Lost and Found

The Nazareth Page - A gospel meditation for your home Depositphotos_66923613_m-2015.jpg

September 15th ,2019 – 24th Sunday in Ordinary Time - Luke 15:1-32

We have all had the experience of losing things, like keys or a wallet or even a child in a crowded department store. Or having that feeling of being lost in an unfamiliar place. Where I live in the open spaces of Montana, it is not unusual to go for a hike in the woods and suddenly finding oneself “lost.” In today’s gospel, we read about three instances of being lost. There is the story of a lost sheep who was suddenly missing from a large herd. There is the story of a woman who had ten coins and lost one of them. And finally, there is the memorable story of the lost son who left his family, took his share of the family’s wealth and selfishly squandered it.

But if we reflect on these stories, we realize that these are not narratives about being lost, but rather about being found. The good shepherd temporarily leaves his large flock of sheep and finds the lost one. The woman cleans her whole house and eventually finds that lost coin. And the irresponsible son eventually returns to his family and his father arranges a celebration in his honor because his lost son is now found.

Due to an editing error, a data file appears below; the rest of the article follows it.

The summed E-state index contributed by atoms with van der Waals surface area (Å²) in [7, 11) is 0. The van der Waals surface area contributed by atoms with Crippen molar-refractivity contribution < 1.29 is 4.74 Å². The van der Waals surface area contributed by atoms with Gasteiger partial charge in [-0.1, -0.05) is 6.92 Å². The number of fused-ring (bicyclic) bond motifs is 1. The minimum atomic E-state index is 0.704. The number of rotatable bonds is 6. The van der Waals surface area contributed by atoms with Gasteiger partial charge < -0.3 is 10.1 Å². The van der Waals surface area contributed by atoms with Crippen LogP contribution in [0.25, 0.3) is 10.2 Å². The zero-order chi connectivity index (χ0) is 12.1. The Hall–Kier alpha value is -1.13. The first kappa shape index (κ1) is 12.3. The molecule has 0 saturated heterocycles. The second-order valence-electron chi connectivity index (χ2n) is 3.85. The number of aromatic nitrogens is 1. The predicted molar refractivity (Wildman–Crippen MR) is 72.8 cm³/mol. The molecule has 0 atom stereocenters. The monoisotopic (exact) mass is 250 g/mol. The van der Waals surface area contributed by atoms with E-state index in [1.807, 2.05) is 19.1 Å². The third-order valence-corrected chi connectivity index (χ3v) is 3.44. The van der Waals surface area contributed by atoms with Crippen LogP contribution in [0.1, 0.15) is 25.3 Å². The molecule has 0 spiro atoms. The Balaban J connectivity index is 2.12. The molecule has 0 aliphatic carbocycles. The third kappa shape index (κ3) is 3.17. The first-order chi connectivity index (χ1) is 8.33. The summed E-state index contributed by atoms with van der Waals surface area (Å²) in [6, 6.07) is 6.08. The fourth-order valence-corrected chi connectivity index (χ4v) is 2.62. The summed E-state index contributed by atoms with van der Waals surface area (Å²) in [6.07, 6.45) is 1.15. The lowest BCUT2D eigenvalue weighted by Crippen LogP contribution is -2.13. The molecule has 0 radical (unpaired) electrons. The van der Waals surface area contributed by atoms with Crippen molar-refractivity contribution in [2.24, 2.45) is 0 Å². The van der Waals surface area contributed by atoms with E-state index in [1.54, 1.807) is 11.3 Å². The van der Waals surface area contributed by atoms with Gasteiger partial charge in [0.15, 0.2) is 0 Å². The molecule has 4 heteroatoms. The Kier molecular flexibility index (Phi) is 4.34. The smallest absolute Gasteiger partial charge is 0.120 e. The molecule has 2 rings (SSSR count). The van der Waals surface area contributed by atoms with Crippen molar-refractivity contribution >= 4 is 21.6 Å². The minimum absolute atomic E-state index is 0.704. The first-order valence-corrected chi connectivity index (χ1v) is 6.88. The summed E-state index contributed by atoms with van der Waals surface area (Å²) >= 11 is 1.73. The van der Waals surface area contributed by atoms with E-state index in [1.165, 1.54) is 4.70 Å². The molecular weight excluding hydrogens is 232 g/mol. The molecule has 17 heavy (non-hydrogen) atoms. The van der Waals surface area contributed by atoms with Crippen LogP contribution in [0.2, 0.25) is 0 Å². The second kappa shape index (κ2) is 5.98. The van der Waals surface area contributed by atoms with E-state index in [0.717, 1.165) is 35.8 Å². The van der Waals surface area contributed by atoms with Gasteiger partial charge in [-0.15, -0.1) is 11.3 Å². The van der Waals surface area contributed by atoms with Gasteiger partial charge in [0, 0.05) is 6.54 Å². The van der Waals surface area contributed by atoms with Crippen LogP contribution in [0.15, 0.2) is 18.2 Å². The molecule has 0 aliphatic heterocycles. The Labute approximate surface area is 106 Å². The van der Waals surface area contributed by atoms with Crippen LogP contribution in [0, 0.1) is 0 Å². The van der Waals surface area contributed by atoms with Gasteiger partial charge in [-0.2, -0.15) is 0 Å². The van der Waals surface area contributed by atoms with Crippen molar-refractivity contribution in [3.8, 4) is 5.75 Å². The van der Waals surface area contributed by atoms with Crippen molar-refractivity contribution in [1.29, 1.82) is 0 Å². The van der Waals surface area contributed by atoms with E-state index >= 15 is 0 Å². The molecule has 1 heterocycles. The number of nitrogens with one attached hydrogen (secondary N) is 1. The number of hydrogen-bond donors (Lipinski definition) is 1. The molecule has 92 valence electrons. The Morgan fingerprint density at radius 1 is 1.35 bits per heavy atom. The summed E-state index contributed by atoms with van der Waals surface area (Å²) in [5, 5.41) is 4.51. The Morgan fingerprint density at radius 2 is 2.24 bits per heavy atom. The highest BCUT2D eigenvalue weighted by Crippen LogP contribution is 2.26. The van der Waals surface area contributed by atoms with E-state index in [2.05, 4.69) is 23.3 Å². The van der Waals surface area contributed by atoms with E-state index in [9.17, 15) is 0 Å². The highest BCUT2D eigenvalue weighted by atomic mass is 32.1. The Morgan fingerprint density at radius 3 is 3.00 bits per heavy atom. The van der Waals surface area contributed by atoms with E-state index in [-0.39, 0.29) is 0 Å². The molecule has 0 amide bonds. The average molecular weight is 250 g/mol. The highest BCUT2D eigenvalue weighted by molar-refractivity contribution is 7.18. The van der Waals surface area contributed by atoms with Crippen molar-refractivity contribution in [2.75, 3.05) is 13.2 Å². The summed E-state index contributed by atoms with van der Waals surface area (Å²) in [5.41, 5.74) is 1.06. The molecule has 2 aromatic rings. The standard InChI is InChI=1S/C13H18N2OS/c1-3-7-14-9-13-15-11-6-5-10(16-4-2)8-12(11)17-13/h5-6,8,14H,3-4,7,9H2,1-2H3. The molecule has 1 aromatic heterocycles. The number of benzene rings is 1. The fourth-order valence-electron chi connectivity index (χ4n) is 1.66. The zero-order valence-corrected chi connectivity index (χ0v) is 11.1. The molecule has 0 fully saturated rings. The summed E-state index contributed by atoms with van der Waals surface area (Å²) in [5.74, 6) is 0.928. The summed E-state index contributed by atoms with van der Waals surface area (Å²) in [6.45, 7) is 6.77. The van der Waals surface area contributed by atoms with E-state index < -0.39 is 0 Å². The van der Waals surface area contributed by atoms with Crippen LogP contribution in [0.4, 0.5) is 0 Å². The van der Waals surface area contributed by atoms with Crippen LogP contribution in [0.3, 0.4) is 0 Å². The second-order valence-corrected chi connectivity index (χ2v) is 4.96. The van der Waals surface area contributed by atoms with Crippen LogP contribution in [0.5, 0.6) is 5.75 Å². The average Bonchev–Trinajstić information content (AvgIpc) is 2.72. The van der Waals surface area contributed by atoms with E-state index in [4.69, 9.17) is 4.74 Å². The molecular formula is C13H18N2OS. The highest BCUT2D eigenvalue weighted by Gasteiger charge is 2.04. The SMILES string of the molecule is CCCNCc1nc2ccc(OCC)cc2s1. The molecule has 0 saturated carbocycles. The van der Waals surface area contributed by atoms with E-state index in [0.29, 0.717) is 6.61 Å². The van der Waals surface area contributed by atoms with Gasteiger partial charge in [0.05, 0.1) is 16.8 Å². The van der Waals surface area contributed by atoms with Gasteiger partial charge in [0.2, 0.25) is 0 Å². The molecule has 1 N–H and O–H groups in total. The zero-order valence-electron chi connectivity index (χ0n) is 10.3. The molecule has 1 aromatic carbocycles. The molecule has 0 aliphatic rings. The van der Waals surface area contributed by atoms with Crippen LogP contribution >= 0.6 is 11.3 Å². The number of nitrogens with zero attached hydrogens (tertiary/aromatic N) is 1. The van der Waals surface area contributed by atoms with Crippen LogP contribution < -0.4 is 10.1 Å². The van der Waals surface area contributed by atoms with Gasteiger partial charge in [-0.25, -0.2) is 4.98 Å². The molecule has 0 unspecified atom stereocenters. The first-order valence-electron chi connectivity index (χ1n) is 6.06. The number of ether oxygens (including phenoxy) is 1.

All of these stories are really about God who pursues us even when we have lost our way. Perhaps you have read the classic poem by Francis Thompson called “The Hound of Heaven.” Written more than one-hundred years ago, the poem describes God as like a relentless hunting dog, constantly pursuing us, no matter where we go or what we do. That’s what God does. That’s who God is like: a seeker of the lost.

Is that how we imagine God? Someone who is always looking for us, seeking to find us, no matter where we are. When I was a youngster, I was taught that God was always looking for me, especially watching me when I did something bad. As I recall this now, I must admit that I was not exactly comforted by knowing that God was always close by. Like those security cameras that seem everywhere, divine surveillance was always watching me.

Obviously, that’s not the point of these gospel stories of God’s presence. God wants us close because God loves each and every one of us. God wants to walk with us through all the good times and the not-so-good times of our life. God wants to be there especially when we are troubled with worries about members of our families who may be facing challenges or friends who have fallen on hard times. God is especially close to us when we are personally facing difficulties in relationships, with matters of financial survival or when we are anxious over health issues, or just the challenges of each day. In a sense, we are never lost because God relentlessly is with us no matter what.

©David M. Thomas, PhD

REFLECTION QUESTIONS: Download this simple Observe-Judge-Act method for discussion with your family or your CFM group. 


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